The two-metre social distancing rule to limit the coronavirus’s spread could be reduced in England before the rest of the UK, Downing Street has said.
The prime minister’s official spokesman admitted it was a “theoretical possibility” the nation could move ahead of Scotland, Wales and Northern Ireland.
All are moving ahead at different speeds as they ease up their lockdowns.
Speaking on Wednesday, the PM’s spokesman said: “Matters of public health are devolved, so it is a theoretical possibility that the position could be different in different parts of the UK.”
The two-metre rule was implemented to try to stop the virus spreading easily between households.
Emma McClarkin, chief executive of the British Beer and Pub Association, said two-thirds of jobs in pubs could be lost unless the distance was reduced to one metre.
Speaking at Prime Minister’s Questions on Wednesday, Johnson said: “I believe that those measures, the two-metre rule, need now be kept under review.
“As we drive this disease down, as we get the incidence down, working together, I want to make sure we keep that two-metre rule under constant review.”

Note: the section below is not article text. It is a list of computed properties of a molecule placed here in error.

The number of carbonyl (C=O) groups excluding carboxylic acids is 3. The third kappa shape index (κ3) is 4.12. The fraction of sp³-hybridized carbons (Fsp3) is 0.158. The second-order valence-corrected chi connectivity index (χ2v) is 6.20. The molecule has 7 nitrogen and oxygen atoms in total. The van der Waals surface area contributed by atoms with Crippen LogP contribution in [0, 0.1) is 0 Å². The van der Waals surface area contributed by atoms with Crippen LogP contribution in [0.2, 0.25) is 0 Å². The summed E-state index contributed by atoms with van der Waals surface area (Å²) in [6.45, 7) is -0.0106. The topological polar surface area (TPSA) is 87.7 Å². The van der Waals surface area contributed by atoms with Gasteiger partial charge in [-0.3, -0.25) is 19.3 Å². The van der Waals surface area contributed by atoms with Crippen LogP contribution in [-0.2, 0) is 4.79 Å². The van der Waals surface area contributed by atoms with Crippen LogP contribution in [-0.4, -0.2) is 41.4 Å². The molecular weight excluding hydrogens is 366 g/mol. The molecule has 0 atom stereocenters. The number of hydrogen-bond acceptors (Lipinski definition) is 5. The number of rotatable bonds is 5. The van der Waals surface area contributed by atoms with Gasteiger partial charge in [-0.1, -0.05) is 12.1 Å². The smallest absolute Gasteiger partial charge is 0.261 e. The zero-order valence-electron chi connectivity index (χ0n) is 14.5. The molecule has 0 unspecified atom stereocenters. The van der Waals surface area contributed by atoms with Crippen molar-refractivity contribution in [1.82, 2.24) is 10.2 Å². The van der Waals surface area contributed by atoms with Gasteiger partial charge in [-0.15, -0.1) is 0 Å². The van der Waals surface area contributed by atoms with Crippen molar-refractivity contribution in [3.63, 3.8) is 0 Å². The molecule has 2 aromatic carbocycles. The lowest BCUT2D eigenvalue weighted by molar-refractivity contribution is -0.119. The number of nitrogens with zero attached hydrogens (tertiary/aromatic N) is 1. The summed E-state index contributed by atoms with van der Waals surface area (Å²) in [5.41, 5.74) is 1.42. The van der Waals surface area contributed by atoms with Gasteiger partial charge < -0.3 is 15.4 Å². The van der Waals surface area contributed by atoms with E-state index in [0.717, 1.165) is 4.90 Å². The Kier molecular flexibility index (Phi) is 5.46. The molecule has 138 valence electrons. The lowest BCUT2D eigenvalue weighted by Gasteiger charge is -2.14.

SNP Westminster leader Ian Blackford argued that any reduction in the rule posed a risk.
“We know that the cabinet has discussed reducing the two-metre social distancing rule but that’s not the experts’ advice right now,” he said.
“Sage [Scientific Advisory Group for Emergencies] reported that being exposed to the virus for six seconds at one metre is the same as being exposed for one minute at two metres.
“That is a significant increase in risk.”
Johnson said: “There are all sorts of views about the two-metre rule, he’s absolutely correct in what he says about the Sage advice.
“But clearly, as the incidence of the disease comes down, as I think members of Sage would confirm, the statistical likelihood of being infected – no matter how close or far you are from somebody who may or may not have coronavirus – goes down.”
The comments come as retail businesses prepare to welcome back customers from Monday.
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